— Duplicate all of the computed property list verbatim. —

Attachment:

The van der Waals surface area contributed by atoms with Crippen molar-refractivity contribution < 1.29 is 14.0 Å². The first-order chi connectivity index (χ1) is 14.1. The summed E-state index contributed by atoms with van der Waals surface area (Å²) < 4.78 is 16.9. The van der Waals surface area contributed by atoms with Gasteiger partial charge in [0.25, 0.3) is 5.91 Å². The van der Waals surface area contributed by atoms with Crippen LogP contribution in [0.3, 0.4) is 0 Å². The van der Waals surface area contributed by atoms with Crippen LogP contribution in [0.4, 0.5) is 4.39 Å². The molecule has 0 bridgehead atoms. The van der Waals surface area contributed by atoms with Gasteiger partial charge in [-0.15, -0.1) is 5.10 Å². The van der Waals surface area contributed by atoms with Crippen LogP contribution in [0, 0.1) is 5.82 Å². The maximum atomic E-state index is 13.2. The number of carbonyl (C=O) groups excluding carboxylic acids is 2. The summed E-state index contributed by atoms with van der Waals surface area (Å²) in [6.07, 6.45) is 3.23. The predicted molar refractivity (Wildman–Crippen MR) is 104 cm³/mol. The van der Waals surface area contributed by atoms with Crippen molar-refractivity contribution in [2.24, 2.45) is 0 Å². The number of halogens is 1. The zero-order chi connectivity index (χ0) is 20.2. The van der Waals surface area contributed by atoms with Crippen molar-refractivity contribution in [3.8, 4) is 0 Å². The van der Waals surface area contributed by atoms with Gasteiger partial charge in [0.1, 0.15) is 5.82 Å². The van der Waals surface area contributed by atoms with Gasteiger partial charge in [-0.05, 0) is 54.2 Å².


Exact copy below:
The van der Waals surface area contributed by atoms with Crippen molar-refractivity contribution < 1.29 is 14.0 Å². The first-order chi connectivity index (χ1) is 14.1. The summed E-state index contributed by atoms with van der Waals surface area (Å²) < 4.78 is 16.9. The van der Waals surface area contributed by atoms with Gasteiger partial charge in [0.25, 0.3) is 5.91 Å². The van der Waals surface area contributed by atoms with Crippen LogP contribution in [0.3, 0.4) is 0 Å². The van der Waals surface area contributed by atoms with Crippen LogP contribution in [0.4, 0.5) is 4.39 Å². The molecule has 0 bridgehead atoms. The van der Waals surface area contributed by atoms with Gasteiger partial charge in [-0.15, -0.1) is 5.10 Å². The van der Waals surface area contributed by atoms with Crippen LogP contribution in [0, 0.1) is 5.82 Å². The maximum atomic E-state index is 13.2. The number of carbonyl (C=O) groups excluding carboxylic acids is 2. The summed E-state index contributed by atoms with van der Waals surface area (Å²) in [6.07, 6.45) is 3.23. The predicted molar refractivity (Wildman–Crippen MR) is 104 cm³/mol. The van der Waals surface area contributed by atoms with Crippen molar-refractivity contribution in [2.24, 2.45) is 0 Å². The number of halogens is 1. The zero-order chi connectivity index (χ0) is 20.2. The van der Waals surface area contributed by atoms with Crippen molar-refractivity contribution in [3.8, 4) is 0 Å². The van der Waals surface area contributed by atoms with Gasteiger partial charge in [0.1, 0.15) is 5.82 Å². The van der Waals surface area contributed by atoms with Gasteiger partial charge in [-0.05, 0) is 54.2 Å².